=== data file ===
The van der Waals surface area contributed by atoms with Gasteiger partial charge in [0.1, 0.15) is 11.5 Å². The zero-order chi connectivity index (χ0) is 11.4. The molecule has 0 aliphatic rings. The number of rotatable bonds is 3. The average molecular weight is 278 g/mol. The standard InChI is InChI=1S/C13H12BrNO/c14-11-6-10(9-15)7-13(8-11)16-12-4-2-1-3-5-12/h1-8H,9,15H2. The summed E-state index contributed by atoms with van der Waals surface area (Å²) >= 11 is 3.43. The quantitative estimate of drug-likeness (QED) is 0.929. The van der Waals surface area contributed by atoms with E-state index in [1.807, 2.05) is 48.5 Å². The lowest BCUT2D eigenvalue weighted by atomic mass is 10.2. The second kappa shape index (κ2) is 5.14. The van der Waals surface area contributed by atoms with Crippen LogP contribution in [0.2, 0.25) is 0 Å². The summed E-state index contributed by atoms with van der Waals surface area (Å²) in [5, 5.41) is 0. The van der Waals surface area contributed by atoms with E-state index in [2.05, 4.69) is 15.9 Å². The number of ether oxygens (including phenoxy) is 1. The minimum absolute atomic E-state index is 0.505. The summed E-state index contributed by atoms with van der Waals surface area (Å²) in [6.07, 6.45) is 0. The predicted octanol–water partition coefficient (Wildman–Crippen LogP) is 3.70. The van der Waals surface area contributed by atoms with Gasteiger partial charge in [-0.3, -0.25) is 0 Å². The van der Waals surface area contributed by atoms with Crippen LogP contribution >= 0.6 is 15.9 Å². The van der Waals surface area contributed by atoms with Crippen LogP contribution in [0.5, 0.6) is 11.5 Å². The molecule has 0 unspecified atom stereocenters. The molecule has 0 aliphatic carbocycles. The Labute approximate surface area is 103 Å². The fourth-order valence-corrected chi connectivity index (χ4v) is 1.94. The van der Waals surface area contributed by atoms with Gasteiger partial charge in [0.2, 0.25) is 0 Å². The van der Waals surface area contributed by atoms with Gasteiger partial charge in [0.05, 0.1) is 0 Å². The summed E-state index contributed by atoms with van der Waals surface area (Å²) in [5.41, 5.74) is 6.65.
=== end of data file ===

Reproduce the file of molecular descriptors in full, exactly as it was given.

The van der Waals surface area contributed by atoms with Gasteiger partial charge in [0.1, 0.15) is 11.5 Å². The zero-order chi connectivity index (χ0) is 11.4. The molecule has 0 aliphatic rings. The number of rotatable bonds is 3. The average molecular weight is 278 g/mol. The standard InChI is InChI=1S/C13H12BrNO/c14-11-6-10(9-15)7-13(8-11)16-12-4-2-1-3-5-12/h1-8H,9,15H2. The summed E-state index contributed by atoms with van der Waals surface area (Å²) >= 11 is 3.43. The quantitative estimate of drug-likeness (QED) is 0.929. The van der Waals surface area contributed by atoms with E-state index in [1.807, 2.05) is 48.5 Å². The lowest BCUT2D eigenvalue weighted by atomic mass is 10.2. The second kappa shape index (κ2) is 5.14. The van der Waals surface area contributed by atoms with Crippen LogP contribution in [0.2, 0.25) is 0 Å². The summed E-state index contributed by atoms with van der Waals surface area (Å²) in [5, 5.41) is 0. The van der Waals surface area contributed by atoms with E-state index in [2.05, 4.69) is 15.9 Å². The number of ether oxygens (including phenoxy) is 1. The minimum absolute atomic E-state index is 0.505. The summed E-state index contributed by atoms with van der Waals surface area (Å²) in [6.07, 6.45) is 0. The predicted octanol–water partition coefficient (Wildman–Crippen LogP) is 3.70. The van der Waals surface area contributed by atoms with Gasteiger partial charge in [-0.3, -0.25) is 0 Å². The van der Waals surface area contributed by atoms with Crippen LogP contribution >= 0.6 is 15.9 Å². The van der Waals surface area contributed by atoms with Crippen LogP contribution in [0.5, 0.6) is 11.5 Å². The molecule has 0 unspecified atom stereocenters. The molecule has 0 aliphatic carbocycles. The Labute approximate surface area is 103 Å². The fourth-order valence-corrected chi connectivity index (χ4v) is 1.94. The van der Waals surface area contributed by atoms with Gasteiger partial charge in [0.2, 0.25) is 0 Å². The van der Waals surface area contributed by atoms with Gasteiger partial charge in [0.05, 0.1) is 0 Å². The summed E-state index contributed by atoms with van der Waals surface area (Å²) in [5.41, 5.74) is 6.65.